Hampshire & Isle of Wight

Is there a solution to the UK's 'legal high' drugs problem?

Sammy Betts and Michael Bishton with their daughter
Image caption Michael Bishton died after taking a legal high

For the mother of Michael Bishton, who died after taking the "legal high" Ivory Wave, banning such drugs is the only solution to the UK's problem.

"How can you just go and buy these things that do these things to families?

"It's an insult to the memory of my son", Tamsin Owen said at his inquest.

Legal highs are "far from harmless", the Home Office says. They are easy to purchase over the internet and the effects are largely unknown.

Although substances can be banned, new compounds are developed. They remain legal as a variant is technically a different drug.

The UK's Misuse of Drugs Act now covers over 600 drugs and the number is growing.

In the year the 1961 Act turns 40, critics are concerned whether "the existing framework is fit for purpose in the 21st Century".

Traces of alcohol and Ivory Wave were found in 24-year-old Mr Bishton's bloodstream after he fell off an Isle of Wight cliff.

At Tuesday's inquest, the coroner recorded an open verdict but said the combination "may have been a very strong contributory factor to his behaviour".

Meow meow

Ivory Wave is a drug brand name, which can contain different substance variants.

Traces of banned 2-DPMP have sometimes been found in Ivory Wave.

It has also contained mephedrone.

This drug, dubbed meow meow by the tabloid press, was a legal high that caused a media frenzy in 2009 and 2010.

After multiple deaths were claimed to be linked to the drug, then Home Secretary Alan Johnson passed emergency legislation classifying the substance as a Class B drug.

Last week, Home Office minister Baroness Browning wrote to festival organisers warning them about people claiming to be selling legal highs.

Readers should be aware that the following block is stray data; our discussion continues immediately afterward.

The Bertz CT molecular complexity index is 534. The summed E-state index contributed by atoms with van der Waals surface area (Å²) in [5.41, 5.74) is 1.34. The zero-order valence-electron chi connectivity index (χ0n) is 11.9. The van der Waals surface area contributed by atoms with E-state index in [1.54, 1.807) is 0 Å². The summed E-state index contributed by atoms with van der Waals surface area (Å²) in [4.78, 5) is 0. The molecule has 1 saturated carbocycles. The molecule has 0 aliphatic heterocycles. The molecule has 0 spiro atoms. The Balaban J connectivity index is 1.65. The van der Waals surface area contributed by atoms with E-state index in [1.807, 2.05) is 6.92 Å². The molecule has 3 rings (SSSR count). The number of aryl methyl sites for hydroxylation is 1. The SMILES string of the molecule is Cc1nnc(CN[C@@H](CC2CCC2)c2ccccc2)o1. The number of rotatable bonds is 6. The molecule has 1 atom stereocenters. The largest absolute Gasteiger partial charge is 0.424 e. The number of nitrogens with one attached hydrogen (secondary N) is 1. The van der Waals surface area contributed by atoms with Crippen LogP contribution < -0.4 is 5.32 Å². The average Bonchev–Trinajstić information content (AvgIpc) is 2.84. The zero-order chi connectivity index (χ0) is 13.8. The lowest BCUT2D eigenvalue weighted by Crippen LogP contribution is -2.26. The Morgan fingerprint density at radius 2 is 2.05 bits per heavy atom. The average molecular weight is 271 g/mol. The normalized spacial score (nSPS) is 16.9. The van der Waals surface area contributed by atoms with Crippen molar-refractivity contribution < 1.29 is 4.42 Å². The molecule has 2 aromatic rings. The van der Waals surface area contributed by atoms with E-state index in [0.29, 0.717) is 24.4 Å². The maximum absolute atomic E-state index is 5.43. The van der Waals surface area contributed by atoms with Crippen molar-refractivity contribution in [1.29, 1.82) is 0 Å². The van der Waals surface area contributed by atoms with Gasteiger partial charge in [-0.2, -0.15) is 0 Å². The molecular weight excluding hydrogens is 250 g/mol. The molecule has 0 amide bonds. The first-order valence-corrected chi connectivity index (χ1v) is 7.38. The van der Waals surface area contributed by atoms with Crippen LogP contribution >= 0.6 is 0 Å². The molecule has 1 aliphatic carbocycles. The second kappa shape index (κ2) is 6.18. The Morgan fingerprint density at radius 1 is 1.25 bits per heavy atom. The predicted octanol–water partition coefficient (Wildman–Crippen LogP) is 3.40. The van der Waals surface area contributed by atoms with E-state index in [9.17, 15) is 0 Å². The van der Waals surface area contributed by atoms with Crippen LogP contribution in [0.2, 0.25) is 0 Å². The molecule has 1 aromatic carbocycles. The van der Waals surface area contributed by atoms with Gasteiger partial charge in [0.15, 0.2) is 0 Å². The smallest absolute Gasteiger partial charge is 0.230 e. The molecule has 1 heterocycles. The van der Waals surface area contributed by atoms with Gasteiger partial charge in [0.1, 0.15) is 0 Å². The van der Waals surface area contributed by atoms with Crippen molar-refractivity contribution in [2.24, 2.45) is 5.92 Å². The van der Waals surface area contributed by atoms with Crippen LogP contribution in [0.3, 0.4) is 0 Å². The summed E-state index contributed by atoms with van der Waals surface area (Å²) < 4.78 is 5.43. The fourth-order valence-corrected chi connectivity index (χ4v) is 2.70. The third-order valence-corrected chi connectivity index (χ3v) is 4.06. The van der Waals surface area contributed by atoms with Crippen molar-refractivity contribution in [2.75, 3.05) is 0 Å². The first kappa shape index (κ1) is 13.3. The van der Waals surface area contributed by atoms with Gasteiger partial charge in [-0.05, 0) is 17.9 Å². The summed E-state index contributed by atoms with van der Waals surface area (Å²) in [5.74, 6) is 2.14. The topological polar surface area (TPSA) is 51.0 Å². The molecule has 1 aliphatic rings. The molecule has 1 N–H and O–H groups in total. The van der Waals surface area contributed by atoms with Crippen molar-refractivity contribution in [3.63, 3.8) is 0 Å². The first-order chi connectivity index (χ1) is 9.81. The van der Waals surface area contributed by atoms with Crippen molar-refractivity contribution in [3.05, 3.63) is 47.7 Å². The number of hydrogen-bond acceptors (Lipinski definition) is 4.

"While people selling these products may give the impression they are legal and safe, they are more than likely not legal, and are certainly not safe."

The government's solution, currently going through parliament, is a temporary 12-month ban for new substances.

This criminalises dealing and gives authorities time to research the effects of drugs.

Minister for crime prevention James Brokenshire said: "The drugs market is changing and we need to adapt current laws to allow us to act more quickly

"The temporary ban allows us to act straight away to stop new substances gaining a foothold in the market."

'Paradoxical situation'

However the Independent Scientific Committee on Drugs (ISCD) does not believe the government has time to research the growing number of drugs.

Data presented to the ISCD showed 40 new synthetic substances were identified last year. In 2009, 24 new substances were identified.

Professor David Nutt, from the ISCD, said: "One of the dangers of so-called legal highs is that it is impossible for consumers to know what it is they are taking.

"This also makes it difficult for legislation banning them to be effective.

"The unknown nature of these substances puts us in a paradoxical situation where legal highs might be more dangerous to take than already classified drugs."

A report published this month by think-tank Demos, "Taking Drugs Seriously", was also critical of the government's approach. It questioned whether law "is fit for purpose in the 21st Century".

Image caption Legal highs are sold over the counter at some High Street stores

The authors believe temporary bans will become permanent, as any removal could be seen as labelling the substance safe.

They argue maintaining separate "drugs" law from substances such as alcohol or tobacco is misguided.

"Some suggest that this has led to confusing public health messages, for example, suggesting that alcohol and tobacco are not as harmful as illicit substances," the report said.

The UK's consumption of alcohol has increased by 19% over 30 years, an NHS report found last year.

Legal highs fit into a wider and politically charged debate.

Responses to drug regulation have tended to fall into binary choices of strict drug control or legalisation.

Professor Nutt's own career demonstrates the political stakes.

In 2009 he was sacked as chair of the Advisory Council on the Misuse of Drugs for saying alcohol was more dangerous than cannabis.

For a grieving mother, the need to criminalise legal highs is clear. It will take a brave scientist or politician to persuade Ms Owen otherwise.

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